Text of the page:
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Thread: Hardware Review: 4th Gen. Mo-Co-So case.

  1. #1
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    Hardware Review: 4th Gen. Mo-Co-So case.

    I was given the opportunity to test out one of the 4th Generation cases from Mo-Co-So. Since I was using one of the earlier generations, which I believe is the 2nd, this is also a bit of a comparison to better show what makes this the 4th Gen.

    First off, the size seems pretty much identical. They're both made of aluminum, so they're fairly light. But the case does feel durable. Chris even had a video on the Mo-co-so store of it being run over by a car and it seemed to hold up well.

    Anyway, I've got plenty of pictures to show you what I like about the case. Here's a side by side of the back of the two, the topic of this thread being on the right.


    Some obvious differences are the RCA jacks, the LEDs, the small red button and the PCI card slot! That's one of the biggest differences. Finally a case that will easily allow the addition of a PCI card. Should come in handy to all the audiophiles on here who want their 5channel sound cards.

    You may notice that the hole for the I/O plate sits lower than the previous one. This is because the new generation doesn't have the same mobo plate. Instead the standoffs are on the bottom of the case. It still slides in and out like the old plate.

    The USB ports have been moved to the front, and a second header was added. If you go back to the first picture you may notice where I cut the case so I could get to the USB pins inside. With this case, you can use 4 internal USB ports. With the popular D945GCLF2, you would have 8 usb ports at your service. Great for any CarPC.


    Here are the mobo plates. Pretty much identical. Like I said earlier though, one is a tray (left) while the other is the bottom of the case (right).


    A close up of the backplates to the case shows another upgrade. Many people complained the molex connector on the back would be pushed into the case when you tried to plug it in. Chris fixed this by making the hole slightly smaller. That plug isn't going anywhere now.


    Here's a nice little feature. It looks like the case was made to easily avoid ground loops by providing a ground to the RCA's. Of course, I could be wrong. I don't plan on using these.


    Here's what I did with the ring terminal since I don't use the RCAs. This was just to prevent shorts caused by the loose ring possibly hitting the wrong thing.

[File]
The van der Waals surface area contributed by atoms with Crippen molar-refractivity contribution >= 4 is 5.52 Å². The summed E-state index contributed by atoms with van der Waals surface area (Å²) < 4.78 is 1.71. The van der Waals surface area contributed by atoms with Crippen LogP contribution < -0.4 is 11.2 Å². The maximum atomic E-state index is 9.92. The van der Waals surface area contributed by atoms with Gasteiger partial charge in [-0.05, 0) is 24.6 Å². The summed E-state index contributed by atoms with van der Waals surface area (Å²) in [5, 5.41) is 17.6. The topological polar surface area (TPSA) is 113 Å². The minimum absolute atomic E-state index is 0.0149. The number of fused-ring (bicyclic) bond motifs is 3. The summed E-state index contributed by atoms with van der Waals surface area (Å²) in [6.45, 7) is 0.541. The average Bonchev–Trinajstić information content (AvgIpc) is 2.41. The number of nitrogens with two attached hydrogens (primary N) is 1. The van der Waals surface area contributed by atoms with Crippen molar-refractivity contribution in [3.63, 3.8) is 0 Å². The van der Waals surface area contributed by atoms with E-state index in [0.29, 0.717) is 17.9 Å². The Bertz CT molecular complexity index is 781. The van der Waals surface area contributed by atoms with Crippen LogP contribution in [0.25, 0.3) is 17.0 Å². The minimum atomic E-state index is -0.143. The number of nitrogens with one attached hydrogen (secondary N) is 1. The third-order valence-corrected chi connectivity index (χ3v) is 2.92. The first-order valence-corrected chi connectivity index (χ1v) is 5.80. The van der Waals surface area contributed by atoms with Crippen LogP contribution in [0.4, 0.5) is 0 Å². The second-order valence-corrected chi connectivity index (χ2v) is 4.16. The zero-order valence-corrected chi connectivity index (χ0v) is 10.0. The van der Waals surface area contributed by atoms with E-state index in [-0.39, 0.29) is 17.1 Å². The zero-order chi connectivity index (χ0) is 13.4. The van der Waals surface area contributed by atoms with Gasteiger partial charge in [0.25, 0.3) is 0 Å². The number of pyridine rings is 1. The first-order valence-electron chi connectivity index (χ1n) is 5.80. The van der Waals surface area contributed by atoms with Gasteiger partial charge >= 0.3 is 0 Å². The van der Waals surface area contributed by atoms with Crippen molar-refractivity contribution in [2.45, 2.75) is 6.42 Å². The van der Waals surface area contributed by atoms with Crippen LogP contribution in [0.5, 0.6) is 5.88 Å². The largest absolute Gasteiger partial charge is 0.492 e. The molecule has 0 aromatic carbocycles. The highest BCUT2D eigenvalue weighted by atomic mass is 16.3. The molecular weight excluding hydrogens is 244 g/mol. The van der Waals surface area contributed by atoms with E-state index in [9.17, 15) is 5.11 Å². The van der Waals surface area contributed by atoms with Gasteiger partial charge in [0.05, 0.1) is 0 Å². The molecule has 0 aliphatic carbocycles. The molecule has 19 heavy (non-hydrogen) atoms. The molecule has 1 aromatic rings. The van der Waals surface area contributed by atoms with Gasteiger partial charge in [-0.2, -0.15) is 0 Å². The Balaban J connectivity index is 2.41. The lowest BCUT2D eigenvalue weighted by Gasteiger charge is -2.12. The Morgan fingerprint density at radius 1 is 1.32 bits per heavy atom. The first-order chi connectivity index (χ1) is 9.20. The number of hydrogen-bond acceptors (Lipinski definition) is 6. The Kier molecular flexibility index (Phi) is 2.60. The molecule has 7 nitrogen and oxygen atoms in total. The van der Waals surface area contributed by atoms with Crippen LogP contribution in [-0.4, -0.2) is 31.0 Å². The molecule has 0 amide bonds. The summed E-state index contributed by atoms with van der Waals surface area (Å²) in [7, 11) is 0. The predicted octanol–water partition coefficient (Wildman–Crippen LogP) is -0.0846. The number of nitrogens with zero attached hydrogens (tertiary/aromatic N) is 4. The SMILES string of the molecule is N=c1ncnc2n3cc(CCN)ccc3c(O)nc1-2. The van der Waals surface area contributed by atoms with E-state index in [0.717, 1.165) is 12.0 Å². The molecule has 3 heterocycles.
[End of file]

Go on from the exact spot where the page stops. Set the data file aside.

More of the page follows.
Since the USB headers are attached to the front of the case, it makes assembly have a slightly difficult step. Without noticing, I first tried to slide the tray in as usual, but the end of the cable was down in the case. What you have to do is hold them out near the top while sliding in the tray. This could make it difficult to hook them up if you have a PCI card. Of course, this could be dependent on your mobo.


    The case comes with a flexible PCI riser, so the PCI card would be parallel to the top of the case. You just might have to be careful when sliding it all together.

    A thought on the button in the back. I hooked mine up to my M2, which is parrelell to where the M2 hooks up to the mobo. This means hitting the button is the same as the M2 loosing the IGN signal. My mobo, the Intel D945GCLF, has pin output for a reset button. I wonder which would be a better place to hook it up.

    Now for the things I might have changed.

    To start, the LEDs. I mean, how many of us have out PCs in sight. I guess the do work well for bench testing. But once the computer is hidden, they're almost useless. One idea is that maybe it could be an option to have something like a phone jack in their place. And the case would come with the LEDs attached to a female phone jack as well. This way, the customer could buy the proper length of phone cable for their installation, and mount the LEDs somewhere where they'll be seen. Like, as part of their screen mold. Either way, it does help with diagnostics.

    I have to say, I wasn't sure how to hook up the RCAs. I also didn't look into it too much since my HU has a 3.5mm input, so I have no need for them.

    Also, the PCI slot. It's nice to have, for those that will make use of it. But for me, it just leaves a hole. It would be nice to include an I/O plate for it.